Through lavish marketing, this non-profit makes getting water to world's poor a cause célèbre.\r\n\r\nSolving a...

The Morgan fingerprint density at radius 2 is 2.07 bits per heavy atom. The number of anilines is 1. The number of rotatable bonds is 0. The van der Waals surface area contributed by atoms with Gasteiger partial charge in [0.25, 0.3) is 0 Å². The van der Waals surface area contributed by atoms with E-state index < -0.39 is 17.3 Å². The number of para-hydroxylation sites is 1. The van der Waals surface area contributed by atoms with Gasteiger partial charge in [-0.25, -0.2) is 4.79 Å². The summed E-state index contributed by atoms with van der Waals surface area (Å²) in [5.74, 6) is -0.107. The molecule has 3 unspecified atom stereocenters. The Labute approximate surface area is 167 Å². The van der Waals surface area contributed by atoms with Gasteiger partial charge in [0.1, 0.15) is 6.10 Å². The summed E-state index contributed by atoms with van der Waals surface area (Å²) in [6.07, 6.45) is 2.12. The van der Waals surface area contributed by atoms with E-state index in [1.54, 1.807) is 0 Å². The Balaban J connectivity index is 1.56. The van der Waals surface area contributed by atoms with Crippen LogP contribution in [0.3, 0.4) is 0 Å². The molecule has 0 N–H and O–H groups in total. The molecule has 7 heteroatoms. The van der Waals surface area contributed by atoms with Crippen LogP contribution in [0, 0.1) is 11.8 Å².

Through lavish marketing, this non-profit makes getting water to world's poor a cause célèbre.Solving a problem charities didn't know they had is what Scott Harrison, founder of the nonprofit charity: water, does. Since 2006, he's convinced donors to support the construction of wells for clean drinking water in some of the world's poorest places through a slick website and by using his connections and media savvy to lure celebrities like Entourage's Adrian Grenier to high-profile events. Harrison, a former nightclub promoter, has managed to give sex appeal to a subject previously associated solely with images of developing-world devastation.Charity: water doesn't build wells itself. Instead, it partners with various organizations with the in-country presence required to get the job done. In other words, charity: water is the sophisticated marketing firm that aid groups didn't even know they needed. For example, many of its partners are faith-based organizations that are not typically connected to Miss Sixty, the fashion house that last September handed out tasteful, black charity: water wristbands at its New York Fashion Week show.In the Central African Republic, where $5,000 in donations can be transformed into a clean water supply for 400 people for 20 years, nobody cares (or even knows) that the money for its wells came across the transom at the Shore Club in Miami or via the sale of $20 bottles of "virtual water" on charity: water's website. As volunteer coordinator Nicky Yates put it, "People who are on a dollar a day don't have the money to build a well." Fortunately, people used to paying $350 for bottle service at a club-and the thousands of online donors to charity: water-do.Photo courtesy of charity: waterReturn to interactive site